Wood Screws vs. Sheet Metal Screws
In deciding whether to use wood screws or metal screws, the answer usually depends on the material you are working with and the environmental factors surrounding the project. When comparing metal versus wood screws, there isn’t one perfect option that does it all. Understanding the different types of fasteners will help you know what to purchase for each job.
At All Points Fasteners, we have numerous varieties of screws and other fastening products available. If you need help choosing the right one, our service-oriented customer representatives will work diligently to find you the information on any screw-related product out there. Let us help you find the correct fastener so you can complete your work with satisfaction.
Sheet Metal Versus Wood Screws
While it’s certainly possible to use just any fastener for a project, your work will only last if the product suits the material and the environment. Each situation is unique, and it’s helpful to know when to use a wood screw versus a sheet metal screw. The differences between the two include:
- Sheet metal: These fasteners are fully threaded all along the shank and have a sharper tip at the end. You can attach thin sheets of metal with this option.
- Wood: The threading takes up two-thirds of the shank, while the rest is smooth up to the head. This design grips two pieces of wood together.
If you need fasteners of a specific length or diameter, All Points Fasteners can help you find the right option. We are one of the only online fastener companies with a live chat on our website, so support from us is available at any time. Our representatives will do their best to help you choose the right product based on the information you provide.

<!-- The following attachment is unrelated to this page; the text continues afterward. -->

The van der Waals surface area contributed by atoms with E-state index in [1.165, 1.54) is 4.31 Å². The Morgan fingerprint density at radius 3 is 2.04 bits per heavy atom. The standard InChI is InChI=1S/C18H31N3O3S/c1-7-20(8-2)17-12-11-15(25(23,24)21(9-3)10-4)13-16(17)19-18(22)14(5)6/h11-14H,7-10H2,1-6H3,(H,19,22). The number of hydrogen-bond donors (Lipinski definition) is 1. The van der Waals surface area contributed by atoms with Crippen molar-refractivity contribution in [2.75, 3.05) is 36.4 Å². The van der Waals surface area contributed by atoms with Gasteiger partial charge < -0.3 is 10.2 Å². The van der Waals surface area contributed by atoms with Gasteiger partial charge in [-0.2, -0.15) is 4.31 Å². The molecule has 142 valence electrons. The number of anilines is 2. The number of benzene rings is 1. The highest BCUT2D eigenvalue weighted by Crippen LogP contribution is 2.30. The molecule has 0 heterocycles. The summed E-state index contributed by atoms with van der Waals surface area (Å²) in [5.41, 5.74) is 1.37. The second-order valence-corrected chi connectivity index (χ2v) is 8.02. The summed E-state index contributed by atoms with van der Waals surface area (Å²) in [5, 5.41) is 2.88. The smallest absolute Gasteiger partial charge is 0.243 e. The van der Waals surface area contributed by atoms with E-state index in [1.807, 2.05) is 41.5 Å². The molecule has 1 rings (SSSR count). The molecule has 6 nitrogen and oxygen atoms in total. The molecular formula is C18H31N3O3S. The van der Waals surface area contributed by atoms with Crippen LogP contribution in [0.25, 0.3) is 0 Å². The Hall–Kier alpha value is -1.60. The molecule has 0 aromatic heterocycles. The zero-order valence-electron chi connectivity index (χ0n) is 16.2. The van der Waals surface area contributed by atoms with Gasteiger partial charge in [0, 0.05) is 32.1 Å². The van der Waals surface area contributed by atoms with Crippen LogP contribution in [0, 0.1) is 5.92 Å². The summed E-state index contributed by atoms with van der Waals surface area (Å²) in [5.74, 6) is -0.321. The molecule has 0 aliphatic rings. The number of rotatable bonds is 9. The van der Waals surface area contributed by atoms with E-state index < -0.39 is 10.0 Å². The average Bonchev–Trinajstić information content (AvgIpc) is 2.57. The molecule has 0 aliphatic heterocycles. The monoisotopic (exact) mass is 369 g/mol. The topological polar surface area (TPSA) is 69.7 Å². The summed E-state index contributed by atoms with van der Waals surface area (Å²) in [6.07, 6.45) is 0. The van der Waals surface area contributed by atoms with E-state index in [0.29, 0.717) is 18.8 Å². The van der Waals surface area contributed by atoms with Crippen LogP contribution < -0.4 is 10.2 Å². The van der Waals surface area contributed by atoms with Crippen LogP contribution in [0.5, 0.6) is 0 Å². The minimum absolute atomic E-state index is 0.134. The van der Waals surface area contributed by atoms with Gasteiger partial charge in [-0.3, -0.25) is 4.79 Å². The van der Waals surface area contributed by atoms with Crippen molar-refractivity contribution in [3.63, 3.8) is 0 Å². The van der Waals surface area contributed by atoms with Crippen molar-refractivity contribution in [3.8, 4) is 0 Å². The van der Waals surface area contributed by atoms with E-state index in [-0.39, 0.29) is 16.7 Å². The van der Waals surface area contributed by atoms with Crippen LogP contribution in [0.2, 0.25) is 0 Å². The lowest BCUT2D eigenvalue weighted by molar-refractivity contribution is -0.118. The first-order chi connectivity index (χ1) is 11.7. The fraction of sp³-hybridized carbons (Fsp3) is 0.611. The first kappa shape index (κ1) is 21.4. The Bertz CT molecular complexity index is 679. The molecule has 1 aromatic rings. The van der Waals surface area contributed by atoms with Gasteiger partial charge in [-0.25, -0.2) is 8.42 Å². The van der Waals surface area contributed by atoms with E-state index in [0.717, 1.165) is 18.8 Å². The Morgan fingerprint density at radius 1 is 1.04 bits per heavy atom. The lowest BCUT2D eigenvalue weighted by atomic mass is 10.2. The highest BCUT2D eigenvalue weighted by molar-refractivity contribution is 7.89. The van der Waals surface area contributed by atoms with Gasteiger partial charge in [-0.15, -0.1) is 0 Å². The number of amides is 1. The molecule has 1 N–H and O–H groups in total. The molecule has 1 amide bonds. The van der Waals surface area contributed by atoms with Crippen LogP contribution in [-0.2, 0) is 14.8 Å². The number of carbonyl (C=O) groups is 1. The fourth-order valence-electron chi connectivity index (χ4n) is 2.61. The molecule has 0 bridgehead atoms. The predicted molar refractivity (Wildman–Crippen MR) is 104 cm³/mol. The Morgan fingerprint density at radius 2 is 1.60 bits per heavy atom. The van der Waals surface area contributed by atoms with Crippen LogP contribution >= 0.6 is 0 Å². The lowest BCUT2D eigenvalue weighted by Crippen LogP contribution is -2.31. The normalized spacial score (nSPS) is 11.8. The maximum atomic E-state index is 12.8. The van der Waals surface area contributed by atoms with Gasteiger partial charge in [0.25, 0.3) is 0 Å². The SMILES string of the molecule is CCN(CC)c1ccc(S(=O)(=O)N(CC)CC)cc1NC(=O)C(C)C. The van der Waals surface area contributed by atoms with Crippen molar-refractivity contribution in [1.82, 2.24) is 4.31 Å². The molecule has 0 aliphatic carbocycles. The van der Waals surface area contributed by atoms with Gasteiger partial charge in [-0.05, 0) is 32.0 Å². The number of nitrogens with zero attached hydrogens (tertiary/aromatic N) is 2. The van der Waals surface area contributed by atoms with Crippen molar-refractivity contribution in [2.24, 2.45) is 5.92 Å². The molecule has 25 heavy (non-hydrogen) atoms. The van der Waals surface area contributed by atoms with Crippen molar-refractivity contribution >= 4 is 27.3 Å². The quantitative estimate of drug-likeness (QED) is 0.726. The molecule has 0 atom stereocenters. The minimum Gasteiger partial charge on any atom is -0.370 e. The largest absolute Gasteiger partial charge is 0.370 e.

Applications for Sheet Metal Screws and Wood Screws
Particular jobs need certain screws for them to be successful. You can apply these two types of fasteners in many situations, such as:
- Heating and air: You can use sheet metal screws to attach thin metals in jobs such as HVAC installations.
- Constructing outdoor decks: Wood screws have a special coating to prevent corrosion that could result in stains on your lumber. Sheds or other projects that will be exposed to the elements are also opportunities to use wood screws.
- Residential and commercial: Both fasteners have their uses in building homes or larger structures.
If you want to know which screws to use in specific situations, such as when you need to screw metal to wood, All Points Fasteners can guide you in the right direction.
Purchase Sheet Metal Screws and Wood Screws Online
Here at All Points Fasteners, we distribute a vast selection of screws, washers and other essential fastening products spanning all kinds of industries. We know contractors need premium tools to do their best work,
so we source quality fasteners and back them up with outstanding customer service.
We can also send you free samples before you place your online order to ensure the fasteners you receive will suit your purposes. Contact us today for a free quote on the screws you need for your projects.
Zip Screws and Tek Screws